Here we go again. For two years now, Independent Counsel Kenneth Starr has been leaking to select members of the press that his investigation into the death of White House Deputy Counsel Vincent Foster is closed and that his office is about to issue a final report concluding that it was a case of simple suicide.

Simple suicide, huh? I’ll get into that later. But, for starters, let’s examine this delay.

Now, keep in mind, if you call Starr’s office — at least as of yesterday — the official word is that the case is still open. You’ll be told that the investigation is ongoing. They’ll tell you that there is absolutely no truth to the continuing leaks about an imminent report. So, what gives?

It sounds to me like another in a long line of trial balloons floated by a very political independent counsel — one who never seems sure about anything. This is the guy, remember, who was quitting this vitally important position to take a nice cozy job at Pepperdine University. Then the criticism began and he changed his mind.

This is the guy who has told us perhaps a dozen times that the Whitewater investigation was at a “critical turning point.” Then, nothing happens.

This is the guy who, before taking this job, had never investigated anything in his life and never prosecuted a case.

This is they guy who has allowed his investigators to stumble around aimlessly — checking on Bill Clinton’s sex life, for instance, when substantive matters went unaddressed.

This is the guy who hired the pride of the O.J. Simpson defense — pathologist Henry Lee — to examine the forensic evidence in the case.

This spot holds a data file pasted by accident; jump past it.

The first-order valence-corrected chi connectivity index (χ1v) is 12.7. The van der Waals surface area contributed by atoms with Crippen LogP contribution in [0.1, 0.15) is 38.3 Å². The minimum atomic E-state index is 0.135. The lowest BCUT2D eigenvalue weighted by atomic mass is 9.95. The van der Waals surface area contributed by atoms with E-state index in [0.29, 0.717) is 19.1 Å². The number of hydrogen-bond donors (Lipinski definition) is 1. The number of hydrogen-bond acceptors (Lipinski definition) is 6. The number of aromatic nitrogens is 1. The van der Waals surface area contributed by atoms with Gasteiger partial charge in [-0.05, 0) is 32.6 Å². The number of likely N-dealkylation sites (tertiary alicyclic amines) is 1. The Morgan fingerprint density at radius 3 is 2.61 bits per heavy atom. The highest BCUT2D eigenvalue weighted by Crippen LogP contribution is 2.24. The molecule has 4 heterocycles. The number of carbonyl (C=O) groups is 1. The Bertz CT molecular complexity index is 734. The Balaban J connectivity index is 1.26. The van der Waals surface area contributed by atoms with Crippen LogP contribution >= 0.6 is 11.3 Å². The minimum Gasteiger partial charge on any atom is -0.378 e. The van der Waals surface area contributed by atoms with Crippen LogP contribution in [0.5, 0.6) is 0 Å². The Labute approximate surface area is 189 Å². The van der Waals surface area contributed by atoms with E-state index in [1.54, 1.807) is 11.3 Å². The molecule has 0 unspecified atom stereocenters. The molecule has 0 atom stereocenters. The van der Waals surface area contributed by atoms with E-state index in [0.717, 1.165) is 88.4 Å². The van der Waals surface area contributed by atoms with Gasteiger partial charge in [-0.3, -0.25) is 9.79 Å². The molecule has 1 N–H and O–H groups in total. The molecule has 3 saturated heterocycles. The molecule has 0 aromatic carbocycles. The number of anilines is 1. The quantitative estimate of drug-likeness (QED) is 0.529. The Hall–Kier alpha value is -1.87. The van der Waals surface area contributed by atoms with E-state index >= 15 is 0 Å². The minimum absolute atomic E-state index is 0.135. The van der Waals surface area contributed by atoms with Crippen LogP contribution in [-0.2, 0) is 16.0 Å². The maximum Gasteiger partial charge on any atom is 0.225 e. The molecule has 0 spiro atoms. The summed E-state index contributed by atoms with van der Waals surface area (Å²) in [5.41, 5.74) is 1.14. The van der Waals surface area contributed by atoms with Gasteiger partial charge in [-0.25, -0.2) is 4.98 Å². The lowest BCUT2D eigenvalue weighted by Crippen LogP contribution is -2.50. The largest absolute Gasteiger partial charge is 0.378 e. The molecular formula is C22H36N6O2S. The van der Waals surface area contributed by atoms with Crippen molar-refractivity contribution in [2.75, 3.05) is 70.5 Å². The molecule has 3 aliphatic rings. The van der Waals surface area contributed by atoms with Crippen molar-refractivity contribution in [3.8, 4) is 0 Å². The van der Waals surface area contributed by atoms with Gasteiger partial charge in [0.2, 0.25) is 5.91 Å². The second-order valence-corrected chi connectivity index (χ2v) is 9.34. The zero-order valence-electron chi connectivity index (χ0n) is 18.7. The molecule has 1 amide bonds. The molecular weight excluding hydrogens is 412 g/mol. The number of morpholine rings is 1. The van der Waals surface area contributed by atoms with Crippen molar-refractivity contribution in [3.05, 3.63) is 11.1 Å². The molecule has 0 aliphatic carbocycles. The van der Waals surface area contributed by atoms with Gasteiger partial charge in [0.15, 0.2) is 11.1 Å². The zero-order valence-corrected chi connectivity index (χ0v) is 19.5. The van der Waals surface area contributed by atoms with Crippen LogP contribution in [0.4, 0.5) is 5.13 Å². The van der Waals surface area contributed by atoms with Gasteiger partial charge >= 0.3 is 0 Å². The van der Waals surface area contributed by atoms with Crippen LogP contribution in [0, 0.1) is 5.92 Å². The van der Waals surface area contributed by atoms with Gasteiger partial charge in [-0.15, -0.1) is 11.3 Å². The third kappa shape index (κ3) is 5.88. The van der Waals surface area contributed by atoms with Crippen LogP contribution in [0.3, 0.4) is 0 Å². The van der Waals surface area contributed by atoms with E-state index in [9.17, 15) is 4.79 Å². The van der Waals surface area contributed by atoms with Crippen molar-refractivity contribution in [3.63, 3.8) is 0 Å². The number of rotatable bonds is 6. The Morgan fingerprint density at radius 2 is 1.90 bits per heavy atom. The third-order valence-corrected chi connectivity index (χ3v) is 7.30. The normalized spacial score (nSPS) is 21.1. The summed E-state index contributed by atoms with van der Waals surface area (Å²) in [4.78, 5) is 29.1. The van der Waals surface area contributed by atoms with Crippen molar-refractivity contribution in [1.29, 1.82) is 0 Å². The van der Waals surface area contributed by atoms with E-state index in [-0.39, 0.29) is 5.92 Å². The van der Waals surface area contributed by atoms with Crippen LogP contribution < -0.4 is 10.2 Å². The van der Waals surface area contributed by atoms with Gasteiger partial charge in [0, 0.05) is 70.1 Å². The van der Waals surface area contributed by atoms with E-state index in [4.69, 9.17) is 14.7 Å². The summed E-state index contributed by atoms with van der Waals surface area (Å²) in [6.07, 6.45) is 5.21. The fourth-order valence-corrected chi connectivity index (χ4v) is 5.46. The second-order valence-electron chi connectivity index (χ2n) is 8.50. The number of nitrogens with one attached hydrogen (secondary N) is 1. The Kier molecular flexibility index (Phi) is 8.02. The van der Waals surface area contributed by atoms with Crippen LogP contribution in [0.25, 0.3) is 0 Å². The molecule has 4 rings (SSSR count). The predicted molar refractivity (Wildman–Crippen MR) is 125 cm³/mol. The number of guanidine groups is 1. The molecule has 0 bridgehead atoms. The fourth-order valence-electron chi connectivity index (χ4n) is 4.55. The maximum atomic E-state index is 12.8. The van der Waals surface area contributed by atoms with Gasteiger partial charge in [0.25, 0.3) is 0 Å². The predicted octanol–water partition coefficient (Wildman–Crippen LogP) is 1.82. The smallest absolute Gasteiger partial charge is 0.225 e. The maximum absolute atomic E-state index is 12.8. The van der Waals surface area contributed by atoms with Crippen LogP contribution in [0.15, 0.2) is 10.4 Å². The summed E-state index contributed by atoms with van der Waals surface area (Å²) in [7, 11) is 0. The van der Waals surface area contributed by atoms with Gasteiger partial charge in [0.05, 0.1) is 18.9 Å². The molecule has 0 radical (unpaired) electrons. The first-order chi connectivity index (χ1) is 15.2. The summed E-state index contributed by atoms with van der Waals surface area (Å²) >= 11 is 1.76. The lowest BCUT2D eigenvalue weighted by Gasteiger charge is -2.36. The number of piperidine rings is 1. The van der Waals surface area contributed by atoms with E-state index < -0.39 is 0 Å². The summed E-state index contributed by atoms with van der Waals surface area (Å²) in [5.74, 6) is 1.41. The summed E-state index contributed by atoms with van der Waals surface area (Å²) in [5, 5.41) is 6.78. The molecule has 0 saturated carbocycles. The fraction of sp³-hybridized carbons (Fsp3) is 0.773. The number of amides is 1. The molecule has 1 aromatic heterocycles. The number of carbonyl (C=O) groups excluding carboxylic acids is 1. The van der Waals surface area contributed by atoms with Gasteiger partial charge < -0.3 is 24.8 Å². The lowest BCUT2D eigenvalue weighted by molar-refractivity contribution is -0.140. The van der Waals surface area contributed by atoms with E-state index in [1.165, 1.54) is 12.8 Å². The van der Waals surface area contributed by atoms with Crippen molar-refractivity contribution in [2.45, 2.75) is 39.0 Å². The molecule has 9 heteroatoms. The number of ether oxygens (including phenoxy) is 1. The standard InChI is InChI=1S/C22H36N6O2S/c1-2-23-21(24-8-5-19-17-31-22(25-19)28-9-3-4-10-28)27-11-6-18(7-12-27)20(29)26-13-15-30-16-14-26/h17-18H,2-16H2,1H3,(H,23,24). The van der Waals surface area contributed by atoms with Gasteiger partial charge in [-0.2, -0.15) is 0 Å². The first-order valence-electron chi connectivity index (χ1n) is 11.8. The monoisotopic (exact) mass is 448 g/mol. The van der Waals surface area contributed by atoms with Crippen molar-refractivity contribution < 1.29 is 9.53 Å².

This is the guy whose team of prosecutors attempted to discredit witness Patrick Knowlton because his testimony about what he saw on the day Foster’s body was found contradicted the simple suicide finding.

This is the guy who waited months before making his investigators question residents near Fort Marcy Park about what they may have seen or heard on the day Foster died.

This is the guy who waited months to dig up the park in search of the elusive bullet, which, of course, remains elusive.

And, most importantly, this is the guy who forced the resignation of prosecutor Miquel Rodriguez because he wanted to question U.S. Park Police officers aggressively during the grand jury phase of the investigation.

Is it likely someone who did all of these things would ever get to the bottom of such a sensitive case? I never thought so. Neither did Christopher Ruddy, the only U.S. reporter to cover the case full-time for years and perhaps the most knowledgeable person in the country on Foster’s death. And neither did Ambrose Evans-Pritchard, the British journalist who also did a yeoman’s job breaking stories that contradicted the official findings.

In any case, Starr’s final report has a lot of explaining to do. Such as?

  • Why do photos of Foster in possession of investigators show a neck wound?

  • How did Foster fire a gun into his mouth without leaving his fingerprints on the gun?

  • Why was there so little blood found at the scene?

  • Why weren’t Foster’s car keys found by investigators until after his body was at the morgue?

  • How did his glasses manage to fly off his face after the gun was fired?

  • Why wasn’t there any soil on Foster’s shoes and clothing if he walked through the park to the crime scene?

I could go on and on and on. Special Counsel Robert Fiske’s report was a joke — a sad joke perpetrated on the American people, who deserve better explanations when high-ranking government officials die under mysterious circumstances. Starr better realize this. There’s enough cynicism out there in this country, already. We don’t need another cover-up to alienate millions of other Americans.

Have I already made up my mind about Starr’s report before reading it? Let’s just say I remain skeptical — with good reason, I think — given the appalling job Starr’s investigation has done during the last two years. But I have an open mind. All Starr has to do is to answer the tough questions about this case that, so far, no one has been willing or able to address.

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